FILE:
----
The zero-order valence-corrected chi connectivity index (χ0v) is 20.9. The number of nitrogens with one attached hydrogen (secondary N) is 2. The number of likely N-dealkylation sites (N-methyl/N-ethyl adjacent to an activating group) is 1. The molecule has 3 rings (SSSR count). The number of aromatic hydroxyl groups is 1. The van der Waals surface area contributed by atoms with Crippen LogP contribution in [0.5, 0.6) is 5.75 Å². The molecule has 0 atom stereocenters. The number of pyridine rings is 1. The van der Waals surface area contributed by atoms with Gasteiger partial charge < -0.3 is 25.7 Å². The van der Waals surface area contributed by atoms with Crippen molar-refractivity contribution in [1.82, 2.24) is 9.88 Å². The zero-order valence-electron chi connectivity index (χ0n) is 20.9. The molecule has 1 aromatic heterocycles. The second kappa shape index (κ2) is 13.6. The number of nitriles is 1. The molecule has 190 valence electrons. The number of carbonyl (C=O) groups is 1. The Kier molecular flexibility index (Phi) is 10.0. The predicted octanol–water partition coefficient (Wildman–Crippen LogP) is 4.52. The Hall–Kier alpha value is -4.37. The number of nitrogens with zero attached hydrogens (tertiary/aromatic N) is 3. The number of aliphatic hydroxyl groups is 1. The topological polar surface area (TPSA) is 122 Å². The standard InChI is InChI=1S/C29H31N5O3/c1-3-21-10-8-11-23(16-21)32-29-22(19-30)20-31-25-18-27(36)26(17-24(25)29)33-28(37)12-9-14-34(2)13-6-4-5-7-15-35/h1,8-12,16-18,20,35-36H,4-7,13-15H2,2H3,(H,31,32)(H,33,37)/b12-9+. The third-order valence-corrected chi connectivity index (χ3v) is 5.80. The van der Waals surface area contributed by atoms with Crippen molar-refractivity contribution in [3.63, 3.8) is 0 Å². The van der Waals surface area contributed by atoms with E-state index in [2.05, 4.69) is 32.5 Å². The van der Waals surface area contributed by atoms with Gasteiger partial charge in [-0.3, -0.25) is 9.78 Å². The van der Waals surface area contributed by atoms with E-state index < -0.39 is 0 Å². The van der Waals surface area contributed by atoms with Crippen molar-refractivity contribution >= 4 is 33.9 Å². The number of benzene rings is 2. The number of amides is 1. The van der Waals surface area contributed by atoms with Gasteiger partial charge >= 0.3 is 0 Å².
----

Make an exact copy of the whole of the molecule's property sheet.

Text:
The zero-order valence-corrected chi connectivity index (χ0v) is 20.9. The number of nitrogens with one attached hydrogen (secondary N) is 2. The number of likely N-dealkylation sites (N-methyl/N-ethyl adjacent to an activating group) is 1. The molecule has 3 rings (SSSR count). The number of aromatic hydroxyl groups is 1. The van der Waals surface area contributed by atoms with Crippen LogP contribution in [0.5, 0.6) is 5.75 Å². The molecule has 0 atom stereocenters. The number of pyridine rings is 1. The van der Waals surface area contributed by atoms with Gasteiger partial charge < -0.3 is 25.7 Å². The van der Waals surface area contributed by atoms with Crippen molar-refractivity contribution in [1.82, 2.24) is 9.88 Å². The zero-order valence-electron chi connectivity index (χ0n) is 20.9. The molecule has 1 aromatic heterocycles. The second kappa shape index (κ2) is 13.6. The number of nitriles is 1. The molecule has 190 valence electrons. The number of carbonyl (C=O) groups is 1. The Kier molecular flexibility index (Phi) is 10.0. The predicted octanol–water partition coefficient (Wildman–Crippen LogP) is 4.52. The Hall–Kier alpha value is -4.37. The number of nitrogens with zero attached hydrogens (tertiary/aromatic N) is 3. The number of aliphatic hydroxyl groups is 1. The topological polar surface area (TPSA) is 122 Å². The standard InChI is InChI=1S/C29H31N5O3/c1-3-21-10-8-11-23(16-21)32-29-22(19-30)20-31-25-18-27(36)26(17-24(25)29)33-28(37)12-9-14-34(2)13-6-4-5-7-15-35/h1,8-12,16-18,20,35-36H,4-7,13-15H2,2H3,(H,31,32)(H,33,37)/b12-9+. The third-order valence-corrected chi connectivity index (χ3v) is 5.80. The van der Waals surface area contributed by atoms with Crippen molar-refractivity contribution in [3.63, 3.8) is 0 Å². The van der Waals surface area contributed by atoms with E-state index in [2.05, 4.69) is 32.5 Å². The van der Waals surface area contributed by atoms with Gasteiger partial charge in [-0.3, -0.25) is 9.78 Å². The van der Waals surface area contributed by atoms with E-state index < -0.39 is 0 Å². The van der Waals surface area contributed by atoms with Crippen molar-refractivity contribution >= 4 is 33.9 Å². The number of benzene rings is 2. The number of amides is 1. The van der Waals surface area contributed by atoms with Gasteiger partial charge >= 0.3 is 0 Å².